Now we welcome the new year

Once again we all find ourselves approaching to new year in
few days. I am grateful for every opportunity to learn about the world through
the cancer survivors even towards the end of the year.
On November 14th and 15th, I followed Mei Ching to attend
Asia Cancer Care and Support Group Summit in Vietnam, joining with our Thai
teammate Piyapong, and the patient leader Cong from Max’s Vie. Our goal was to learn how to setup and improve patient support group in the setting of Asia Pacific region. 
Mei Ching was invited as a
speaker representing Max to share about the remarkable work of the patient
groups in Max Global Network for Maximize Life Campaign, in front of more than
150 patient advocates in the region.
The summit very much focused on patient advocacy work among
breast cancer groups, rather than medical information, giving opportunities for
the newly-met patient groups to learn from each other’s’ work. Most of the
groups are from developing countries such as Myanmar and Cambodia, which you
might think they are relatively conservative and new in experience. However,
the creativity and dedication showing through their work has totally deflated
the stereotypes. It was inspiring to see how the patient groups use the power
of patient relationship and media to optimize their support within limited
resources and restricted environment.
Overcoming stigma and distance: train potential peer leaders among the
breast cancer survivors, who will educate the ladies in their villages, and
identify the patients to seek treatment.
Branding and packaging: getting monitored and diagnosed is
no longer shameful; it is a cool lifestyle.
Strategic planning: implement campaign outcome over the
After the summit, Mei Ching and I took a chance to pay a
field visit to the partnering hospitals in the program of GIPAP and NOA
Tasigna, with the support of Novartis Vietnam. This was the second time Max visiting Vietnam since 5 years ago, but it was the first time I met patients in person.
Tuyet (NOA Coordinator, third from left), Hong Ha (BU Head, fourth from right), Vinh (Head of Medical Affairs, second from right)
Meet the physicians: the aim of this trip was to understand more about the ground work in hospitals to better support the physicians, as the programs have been implemented throughout the years.
Long way to go: some hospitals have implemented the infrastructure but there still many poor patients in need.
Long wait: with limited hospitals and physicians available only in 3 cities, this is the common scenario in Vietnam which population is reaching more than 92 million.
More to help: this is the staple food donated for patients that we found in hospital. In Vietnam, patients are required to visit hospital and collect medication every month. This is a huge challenge to the remote patients who are lack of financial aid to support transport, accommodation and food.
Strict regulations: Vietnam is a special country in which Glivec is also available for the patients enrolled in national health insurance under the program of VPAP. To differentiate the drug dispensing between VPAP (government reimbursement) and GIPAP (Novartis donation), the patients will be given different shapes of drug, both in 100 mg per pill. Patients are required to return the blister every time they collect drug. Patients will need to submit police report or consent letter confirmed by local government if they lose the blister.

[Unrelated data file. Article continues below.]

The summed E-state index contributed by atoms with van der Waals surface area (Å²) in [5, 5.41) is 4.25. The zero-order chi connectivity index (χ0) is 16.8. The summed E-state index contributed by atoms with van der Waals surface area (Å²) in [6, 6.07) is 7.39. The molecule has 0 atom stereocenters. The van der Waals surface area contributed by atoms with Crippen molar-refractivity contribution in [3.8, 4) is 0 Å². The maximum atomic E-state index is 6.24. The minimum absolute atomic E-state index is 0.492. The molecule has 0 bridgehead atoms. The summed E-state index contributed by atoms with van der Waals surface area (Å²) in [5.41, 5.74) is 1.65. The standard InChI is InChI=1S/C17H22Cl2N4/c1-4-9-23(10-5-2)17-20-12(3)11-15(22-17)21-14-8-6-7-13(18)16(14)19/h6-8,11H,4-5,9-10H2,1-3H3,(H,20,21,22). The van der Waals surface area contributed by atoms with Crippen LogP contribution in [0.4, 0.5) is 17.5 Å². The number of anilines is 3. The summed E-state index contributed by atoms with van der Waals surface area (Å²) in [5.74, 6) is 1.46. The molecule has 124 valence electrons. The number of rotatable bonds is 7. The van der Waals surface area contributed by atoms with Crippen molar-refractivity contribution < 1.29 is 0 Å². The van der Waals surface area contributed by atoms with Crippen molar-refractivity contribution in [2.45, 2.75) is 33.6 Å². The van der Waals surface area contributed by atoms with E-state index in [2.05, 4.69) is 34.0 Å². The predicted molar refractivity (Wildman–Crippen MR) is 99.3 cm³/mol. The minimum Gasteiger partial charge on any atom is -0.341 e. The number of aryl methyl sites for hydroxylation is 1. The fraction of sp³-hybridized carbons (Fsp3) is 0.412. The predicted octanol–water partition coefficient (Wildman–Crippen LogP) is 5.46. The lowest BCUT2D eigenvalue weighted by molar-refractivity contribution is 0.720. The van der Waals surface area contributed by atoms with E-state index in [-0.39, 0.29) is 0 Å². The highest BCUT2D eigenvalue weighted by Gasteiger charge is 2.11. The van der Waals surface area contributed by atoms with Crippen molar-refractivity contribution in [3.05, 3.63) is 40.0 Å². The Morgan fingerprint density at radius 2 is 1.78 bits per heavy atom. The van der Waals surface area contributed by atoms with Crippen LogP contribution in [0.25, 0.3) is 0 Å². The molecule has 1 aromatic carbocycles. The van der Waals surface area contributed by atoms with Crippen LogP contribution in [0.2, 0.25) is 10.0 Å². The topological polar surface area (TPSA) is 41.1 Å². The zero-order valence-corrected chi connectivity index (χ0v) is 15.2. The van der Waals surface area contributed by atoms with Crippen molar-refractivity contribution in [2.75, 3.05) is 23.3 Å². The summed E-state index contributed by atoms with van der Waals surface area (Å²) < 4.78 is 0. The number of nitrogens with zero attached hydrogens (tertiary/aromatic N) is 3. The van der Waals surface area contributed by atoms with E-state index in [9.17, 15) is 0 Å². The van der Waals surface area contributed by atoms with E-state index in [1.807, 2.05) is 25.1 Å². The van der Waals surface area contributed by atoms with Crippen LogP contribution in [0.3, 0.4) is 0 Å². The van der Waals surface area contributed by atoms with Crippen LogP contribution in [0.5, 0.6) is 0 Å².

Dedicated physicians: Despite of the financial and regulatory restriction, all physicians are working very hard in long hour to support their patients, including managing documents and PATS for every case, explaining program structure and treatment plan to patients, and even using their personal phone to follow-up with the patients who are unable to come for clinic appointment.
Who is Dr. Pham Xuan Dung?
If you have managed GIPAP Vietnam before, you must have a good impression of this physician who works in efficient, responsive and supportive manner. Some said the physician is a lady; some said a gentleman… The answer is: Dr. Dung is a TEAM of doctors using the same email account! In fact, Dr. Dung is the deputy director of hospital and he is not involved in the team to treat patients 🙂
Dr Khanh (first from left) is the deputy director of NIHBT, who attended ASH CML forum this year. He is also a kind and humble physician working with us in the programs. He and his team were so happy and thankful to receive GeneXpert machine through the support of Max. The machine has incredibly improved the diagnostic test of patients.
We found a GIPAP patient while visiting clinic. She and her husband were very happy to meet us and expressed gratitude towards our support.
It was a fruitful trip that captured the important issues and concern requiring our further attention and improvement. Most importantly, I could see my roles and responsibility in every patient case I manage. They are no longer just the papers and figures in my soundless folders. I wish I can enhance my knowledge and ability to help patients in practical ways in the coming year. 
I would like to dedicate this blog to every PO who are used to manage Vietnam program: Ann, Erin, Danielle, Shirleen… Although I took over for nearly 12 months, but I still feel amazed every time I open a case seeing different names in the case notes. It is such an amazing feeling to know everyone’s effort brought us to what we achieve today although most of us have never met the patients and physicians.
Together we will be stronger and better.
Together let’s welcome the new year with a big hug with full of love!  
– Yee Jia

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